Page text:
Right now, you’d be forgiven if your mind remains fixed squarely on the ongoing coronavirus outbreak taking place all around the world. After all, it’s a (hopefully) once-in-a-lifetime event with an all-too-uncertain outcome.

For most veterans, however, it’s just another situation that calls for a careful, responsible, and measured response. That’s how they’ve been trained to react, even when American streets start to look as eerily deserted as some warzones they’ve served in. That doesn’t mean, however, that all veterans can afford to sit back calmly while people around them panic.

On the contrary, many veterans have specific medical needs that they have to worry about. They face the prospect of an already-overwhelmed VA hospital system being pressed into service as a backup to the nation’s overwhelmed healthcare system. Before that happens, however, veterans should do what they do best: make smart plans and execute them. Here’s what they should be considering.

Procuring Additional Necessary Medications

The first thing that most veterans should worry about is procuring a supply of any medications they (and their families) need to take on a regular basis. That means reaching out to doctors and asking for backup prescriptions now.

In general, they should aim to purchase a two-week supply of necessary medicines, so they can last through the quarantine without too much difficulty. Ideally, a month of the most important medications would be advisable, but going that far depends on getting a doctor’s consent and each veteran’s financial capabilities.

Postpone any Nonessential Medical Visits

Needless to say, now’s not a great time for anyone to be heading to a medical facility if there’s any way to avoid it. This is especially true for veterans that rely on the sprawling VA bureaucracy to manage their care.

There are already documented cases of coronavirus exposure at more than one VA facility, and there’s a high likelihood that there will be many more in the coming days. So, for right now (and for the foreseeable future), the best option is to cancel or delay any nonessential doctor visits until conditions improve.

To help with that goal, make sure to keep a well-stocked first-aid kit and basic medical supplies close at hand, and stand ready to use it. No matter the service branch you hailed from, your basic medical training should prove quite valuable in the coming weeks and months.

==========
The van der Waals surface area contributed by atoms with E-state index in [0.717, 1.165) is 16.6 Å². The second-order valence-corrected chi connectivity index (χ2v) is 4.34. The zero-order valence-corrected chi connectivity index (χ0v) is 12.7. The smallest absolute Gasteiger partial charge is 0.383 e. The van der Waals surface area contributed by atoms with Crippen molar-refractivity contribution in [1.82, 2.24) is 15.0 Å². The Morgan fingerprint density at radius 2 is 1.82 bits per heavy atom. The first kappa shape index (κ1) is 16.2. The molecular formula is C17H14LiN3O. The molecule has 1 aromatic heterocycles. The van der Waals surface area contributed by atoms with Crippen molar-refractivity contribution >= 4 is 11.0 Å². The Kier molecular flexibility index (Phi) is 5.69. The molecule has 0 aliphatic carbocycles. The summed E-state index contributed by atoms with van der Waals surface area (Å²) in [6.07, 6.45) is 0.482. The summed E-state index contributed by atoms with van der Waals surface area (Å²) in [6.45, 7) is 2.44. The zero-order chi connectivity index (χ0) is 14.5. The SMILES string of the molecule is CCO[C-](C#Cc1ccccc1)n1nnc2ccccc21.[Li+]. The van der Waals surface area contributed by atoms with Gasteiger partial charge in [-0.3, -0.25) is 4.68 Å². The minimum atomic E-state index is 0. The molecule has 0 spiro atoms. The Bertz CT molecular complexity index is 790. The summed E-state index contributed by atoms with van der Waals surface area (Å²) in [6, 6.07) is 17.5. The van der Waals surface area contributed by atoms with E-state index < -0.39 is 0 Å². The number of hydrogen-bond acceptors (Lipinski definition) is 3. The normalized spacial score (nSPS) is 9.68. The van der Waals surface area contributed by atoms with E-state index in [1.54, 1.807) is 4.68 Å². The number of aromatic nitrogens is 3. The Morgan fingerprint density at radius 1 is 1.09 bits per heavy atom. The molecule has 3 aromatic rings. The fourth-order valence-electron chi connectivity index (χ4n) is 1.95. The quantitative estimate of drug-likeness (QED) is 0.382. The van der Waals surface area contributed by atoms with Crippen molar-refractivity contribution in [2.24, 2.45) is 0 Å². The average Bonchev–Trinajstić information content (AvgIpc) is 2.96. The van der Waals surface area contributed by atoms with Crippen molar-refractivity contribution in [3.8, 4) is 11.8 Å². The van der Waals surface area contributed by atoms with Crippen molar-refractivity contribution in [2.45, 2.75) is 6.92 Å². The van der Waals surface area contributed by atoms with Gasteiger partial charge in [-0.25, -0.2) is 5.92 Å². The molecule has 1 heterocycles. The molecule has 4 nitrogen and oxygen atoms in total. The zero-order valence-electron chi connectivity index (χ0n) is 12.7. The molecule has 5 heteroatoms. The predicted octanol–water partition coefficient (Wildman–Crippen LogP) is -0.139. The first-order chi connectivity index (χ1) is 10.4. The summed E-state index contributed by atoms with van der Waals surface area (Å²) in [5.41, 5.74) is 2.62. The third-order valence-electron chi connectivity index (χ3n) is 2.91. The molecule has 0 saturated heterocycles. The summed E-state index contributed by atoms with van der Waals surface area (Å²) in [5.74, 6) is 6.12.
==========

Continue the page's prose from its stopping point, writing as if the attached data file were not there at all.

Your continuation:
Manage Anxiety, Practice Self-Care

Today’s veterans have quite a bit more experience dealing with conditions like post-traumatic stress disorder (PTSD), depression, and anxiety than the general population. In situations like these, when troubling circumstances and isolation can make matters worse, veterans must practice self-care and work to keep their anxieties in check. For the community members that rely on CBD oil products to manage their conditions, swift action may be needed.

There have already been disruptions in the supply of vape hardware from China, and slowdowns in the availability of CBD oil products. For them, turning to vendors like OrganicCBD Nugs for alternate formats of their needed products now may be a viable option to keep themselves mentally fit and ready to ride out the crisis.

Stay Safe, Follow Orders

Unlike the vast majority of the civilian population, most veterans already know how to handle emergencies. That said, it’s worth remembering that even in their post-service lives, veterans should take care to follow the orders of the relevant medical and governmental authorities to stay as safe as possible.

On top of that, it’s a good idea to help out-whatever local community they reside in to provide the benefit of their hard-fought and well-earned battlefield experience. That will go a long way toward making sure we all come through this together and live to fight another day.


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